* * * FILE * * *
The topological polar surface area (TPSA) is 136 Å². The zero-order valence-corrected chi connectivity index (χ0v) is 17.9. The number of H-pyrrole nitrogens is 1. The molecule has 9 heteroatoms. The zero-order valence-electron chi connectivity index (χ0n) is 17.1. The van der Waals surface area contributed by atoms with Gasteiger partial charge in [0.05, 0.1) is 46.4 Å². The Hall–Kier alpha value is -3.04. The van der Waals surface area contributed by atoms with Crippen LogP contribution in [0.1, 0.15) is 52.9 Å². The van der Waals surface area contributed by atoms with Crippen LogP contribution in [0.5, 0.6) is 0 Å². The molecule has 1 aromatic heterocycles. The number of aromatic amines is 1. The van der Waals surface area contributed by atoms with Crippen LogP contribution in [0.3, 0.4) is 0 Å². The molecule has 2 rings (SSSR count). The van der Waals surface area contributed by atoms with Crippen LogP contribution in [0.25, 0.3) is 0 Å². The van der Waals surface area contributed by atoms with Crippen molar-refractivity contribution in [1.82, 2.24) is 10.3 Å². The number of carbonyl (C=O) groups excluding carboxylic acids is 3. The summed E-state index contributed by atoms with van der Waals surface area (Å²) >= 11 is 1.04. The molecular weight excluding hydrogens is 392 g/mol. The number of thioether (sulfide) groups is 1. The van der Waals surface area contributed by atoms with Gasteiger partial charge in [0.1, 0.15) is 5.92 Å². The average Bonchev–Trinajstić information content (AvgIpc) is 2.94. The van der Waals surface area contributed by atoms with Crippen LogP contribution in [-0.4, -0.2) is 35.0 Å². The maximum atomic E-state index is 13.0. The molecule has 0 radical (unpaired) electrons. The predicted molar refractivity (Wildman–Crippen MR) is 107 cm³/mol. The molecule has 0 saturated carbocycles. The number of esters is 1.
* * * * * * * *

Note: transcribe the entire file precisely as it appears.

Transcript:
The topological polar surface area (TPSA) is 136 Å². The zero-order valence-corrected chi connectivity index (χ0v) is 17.9. The number of H-pyrrole nitrogens is 1. The molecule has 9 heteroatoms. The zero-order valence-electron chi connectivity index (χ0n) is 17.1. The van der Waals surface area contributed by atoms with Gasteiger partial charge in [0.05, 0.1) is 46.4 Å². The Hall–Kier alpha value is -3.04. The van der Waals surface area contributed by atoms with Crippen LogP contribution in [0.1, 0.15) is 52.9 Å². The van der Waals surface area contributed by atoms with Crippen LogP contribution in [0.5, 0.6) is 0 Å². The molecule has 1 aromatic heterocycles. The number of aromatic amines is 1. The van der Waals surface area contributed by atoms with Crippen LogP contribution in [0.3, 0.4) is 0 Å². The molecule has 2 rings (SSSR count). The van der Waals surface area contributed by atoms with Crippen LogP contribution in [0.25, 0.3) is 0 Å². The van der Waals surface area contributed by atoms with Crippen molar-refractivity contribution in [1.82, 2.24) is 10.3 Å². The number of carbonyl (C=O) groups excluding carboxylic acids is 3. The summed E-state index contributed by atoms with van der Waals surface area (Å²) >= 11 is 1.04. The molecular weight excluding hydrogens is 392 g/mol. The number of thioether (sulfide) groups is 1. The van der Waals surface area contributed by atoms with Gasteiger partial charge in [0.1, 0.15) is 5.92 Å². The average Bonchev–Trinajstić information content (AvgIpc) is 2.94. The van der Waals surface area contributed by atoms with Crippen LogP contribution in [-0.4, -0.2) is 35.0 Å². The maximum atomic E-state index is 13.0. The molecule has 0 radical (unpaired) electrons. The predicted molar refractivity (Wildman–Crippen MR) is 107 cm³/mol. The molecule has 0 saturated carbocycles. The number of esters is 1.